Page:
A lot vs. Alot: 9 Grammatical Pitfalls
1520s, "taste, flavor," alteration of reles "scent, taste, aftertaste," (c.1300), from Old French relais, reles, "something remaining, that which is left behind," from relaisser "to leave behind" (see release (v.)). Meaning "enjoyment of the taste or flavor of something" is attested from 1640s. Sense of "condiment, that which imparts flavor" is first recorded 1797. The stuff you put on hot dogs is a sweet green pickle relish.
1560s "give flavor to" (implied in relished), from relish (n.). The transferred sense of "to enjoy, take pleasure in" is from 1590s. Related: Relishing.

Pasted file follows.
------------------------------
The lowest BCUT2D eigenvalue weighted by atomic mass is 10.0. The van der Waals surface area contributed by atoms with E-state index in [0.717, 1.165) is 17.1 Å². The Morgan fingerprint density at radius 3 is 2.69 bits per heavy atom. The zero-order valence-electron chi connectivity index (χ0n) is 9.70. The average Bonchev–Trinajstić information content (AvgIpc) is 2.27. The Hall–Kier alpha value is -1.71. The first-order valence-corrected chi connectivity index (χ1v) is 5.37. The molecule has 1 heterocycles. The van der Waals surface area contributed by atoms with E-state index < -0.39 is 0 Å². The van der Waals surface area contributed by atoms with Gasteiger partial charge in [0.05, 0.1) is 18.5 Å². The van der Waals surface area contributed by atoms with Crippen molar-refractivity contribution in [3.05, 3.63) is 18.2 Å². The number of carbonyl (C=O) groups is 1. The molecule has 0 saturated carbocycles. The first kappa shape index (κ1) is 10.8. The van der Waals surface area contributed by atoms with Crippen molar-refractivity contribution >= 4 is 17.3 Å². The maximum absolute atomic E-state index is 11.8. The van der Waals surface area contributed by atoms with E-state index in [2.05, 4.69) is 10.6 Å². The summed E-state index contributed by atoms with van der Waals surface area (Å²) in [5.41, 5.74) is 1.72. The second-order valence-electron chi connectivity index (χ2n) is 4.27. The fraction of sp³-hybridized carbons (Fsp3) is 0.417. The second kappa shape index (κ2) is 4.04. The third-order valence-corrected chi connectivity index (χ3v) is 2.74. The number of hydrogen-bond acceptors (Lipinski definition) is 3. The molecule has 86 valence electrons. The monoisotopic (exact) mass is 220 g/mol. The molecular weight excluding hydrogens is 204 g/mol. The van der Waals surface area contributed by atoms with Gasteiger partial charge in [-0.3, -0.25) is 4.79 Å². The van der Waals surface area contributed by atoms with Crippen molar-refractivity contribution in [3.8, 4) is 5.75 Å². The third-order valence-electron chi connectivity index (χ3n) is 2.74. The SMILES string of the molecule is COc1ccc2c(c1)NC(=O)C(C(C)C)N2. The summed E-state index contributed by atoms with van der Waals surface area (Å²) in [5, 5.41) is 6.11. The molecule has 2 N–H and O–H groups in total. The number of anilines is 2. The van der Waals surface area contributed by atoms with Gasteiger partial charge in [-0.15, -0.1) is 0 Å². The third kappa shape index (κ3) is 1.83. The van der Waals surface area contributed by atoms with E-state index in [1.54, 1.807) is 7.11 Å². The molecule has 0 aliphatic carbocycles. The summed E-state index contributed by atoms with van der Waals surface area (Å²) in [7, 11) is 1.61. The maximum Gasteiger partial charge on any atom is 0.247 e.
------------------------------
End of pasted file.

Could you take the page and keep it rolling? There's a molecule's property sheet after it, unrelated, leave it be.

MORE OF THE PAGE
vegetable side dish that is eaten in small quantities with a blander main dish to pique the appetite by its contrasting texture and spicy or piquant taste. Relishes are frequently finely cut vegetables or fruit in sour, sweet-sour, or spicy sauce. The Indonesian and Malaysian sambal, Indian chutney, achar, and raita, and Korean kimchi are relishes that accompany virtually every meal in their respective cuisines. Lombardy in Italy specializes in mostarda di frutta, a melange of fruits preserved in a sweet syrup, sharp with mustard. In the Pennsylvania Dutch (see Pennsylvania German) cuisine of the United States, "seven sweets and seven sours" traditionally were served, among them many that are favourites throughout the country: pickled cucumbers, onions, beets, crabapples, watermelon rind, and mixtures of chopped vegetables such as piccalilli and chow chow.